Home TypeNews Opinion: NEC’s Ian Taylor on why human contact works

Opinion: NEC’s Ian Taylor on why human contact works

by EN

We’re riding the rollercoaster, and we’re not getting off.

2020 saw some almighty drops for the convention and exhibitions industry and 2021 has been another year of twists and turns. And yet, a lot of the year was been spent climbing, creaking and rattling back up to the highs of operational recovery, in all its new Covid-secure guises.

I’m not sure we’re near the highs yet; but I do know there have been moments during this recovery phase when it has felt like some semblance of normality. Our teams here across the NEC, ICC and Vox venues have hosted 178 conferences, exhibitions and events since the reopening; a staggering number when you consider the situation we found ourselves in at the start of 2021.

The time and investment involved in keeping people safe has touched every level of operations. We know recruitment across the industry is hard; security, catering, drivers, the list goes on. We have all relied on the dedication of our industry personnel, who have moved from long-term crisis management mode back into a fast-paced operational system with less people and a greater demand on their shoulders.

The physical and mental toil and energy being poured into venues at all hours of the night are real and felt by all those delivery-side who have surpassed all expectations in their professionalism and execution. At a senior level, our challenges have been, in the main, judgement-based. How do we keep people COVID-secure in a way we can be confident of? What levels should we be checking at? The advice and opinions come thick and fast, yet it’s the venues and organisers the decisions weigh heavily upon as we look to counter-balance our other concerns such as visitor flow, a feel-good venue experience and our customer service levels.

The learnings from this lengthy episode will stay with us. We are more resilient. As an industry we are beginning to realise our worth, and to appreciate we must speak about our sector more consistently, loudly and in a way which people can respond to warmly. And yet, we’ve had moments in the past few months where over tens of thousands of people have been on-site at exhibitions, gigs and events, returning to the things they, as individuals, love.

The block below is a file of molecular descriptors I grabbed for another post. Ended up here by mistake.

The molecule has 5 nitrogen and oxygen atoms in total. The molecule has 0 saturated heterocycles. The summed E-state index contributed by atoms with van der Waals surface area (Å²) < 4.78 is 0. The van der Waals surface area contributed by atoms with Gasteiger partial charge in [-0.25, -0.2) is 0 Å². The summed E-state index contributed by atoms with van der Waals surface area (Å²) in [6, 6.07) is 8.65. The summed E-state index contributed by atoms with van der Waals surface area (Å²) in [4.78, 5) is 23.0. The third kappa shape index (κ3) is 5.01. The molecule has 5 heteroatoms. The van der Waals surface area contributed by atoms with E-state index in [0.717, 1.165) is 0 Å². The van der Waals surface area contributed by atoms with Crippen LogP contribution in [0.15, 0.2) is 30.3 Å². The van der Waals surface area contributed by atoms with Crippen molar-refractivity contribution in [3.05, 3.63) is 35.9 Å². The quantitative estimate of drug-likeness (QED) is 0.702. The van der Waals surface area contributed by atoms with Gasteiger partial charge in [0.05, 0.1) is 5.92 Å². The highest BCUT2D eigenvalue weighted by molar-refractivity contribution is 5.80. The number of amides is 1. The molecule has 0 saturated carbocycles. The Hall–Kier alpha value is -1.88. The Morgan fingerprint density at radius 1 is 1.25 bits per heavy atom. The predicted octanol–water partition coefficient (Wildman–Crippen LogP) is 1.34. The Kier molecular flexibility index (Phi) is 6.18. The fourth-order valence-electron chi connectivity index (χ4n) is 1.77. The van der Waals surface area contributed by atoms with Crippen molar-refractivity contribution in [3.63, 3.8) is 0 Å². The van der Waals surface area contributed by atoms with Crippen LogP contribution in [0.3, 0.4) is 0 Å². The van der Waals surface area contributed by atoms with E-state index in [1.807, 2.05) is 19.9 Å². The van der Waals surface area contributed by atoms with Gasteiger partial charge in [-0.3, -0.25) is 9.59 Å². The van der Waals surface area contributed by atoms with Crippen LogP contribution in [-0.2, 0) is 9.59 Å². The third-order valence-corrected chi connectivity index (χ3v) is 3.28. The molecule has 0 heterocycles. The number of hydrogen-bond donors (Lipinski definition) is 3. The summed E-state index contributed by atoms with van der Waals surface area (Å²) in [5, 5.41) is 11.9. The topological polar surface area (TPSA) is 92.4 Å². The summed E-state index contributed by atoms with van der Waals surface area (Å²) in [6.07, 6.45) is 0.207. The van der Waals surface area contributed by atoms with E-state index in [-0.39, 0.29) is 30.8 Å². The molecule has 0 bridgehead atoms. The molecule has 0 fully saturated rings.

We can see, daily, that human contact works. Anyone operating in the industry over the past few months has witnessed the joy, and the anxiety, of people coming back together. Those who have been able to return to their traditional trip with their parents to the BBC Good Food Show pre-Christmas; the companies investing in celebratory signage across our halls at the ICC as networks are rebuilt; the kids piling out of gigs at our arenas and the parade of motorbikes driving into our NEC halls as hobbyists reunite.

As I listen to updates on the Omicron variant, I am still approving new contracts for exhibitions and conventions in 2022, reviewing new commercial opportunities and welcoming candidates for new roles in our businesses. We have 2022 shows selling ahead of their audience targets, big-ticket product launches planned by their exhibitors and a buzz from new shows arriving in a matter of weeks.

As an industry, we know we bring people together. Our own networks and partnerships have strengthened, with new networks developing as we diversify from the opportunities the pandemic has given us. In December, the industry embraced the centenary celebration of the Association of Event Organisers, hosted by the NEC at our Vox Conference Venue. It was a treat to see exceptional people in our industry recognised for their efforts in the most challenging of times.

For those of us still on this rollercoaster, every successful event delivered makes it feel worthwhile. I’d like to thank our fellow venues, organisers, associations and supply chains for your support, comradery and kind wishes.

 

Related Articles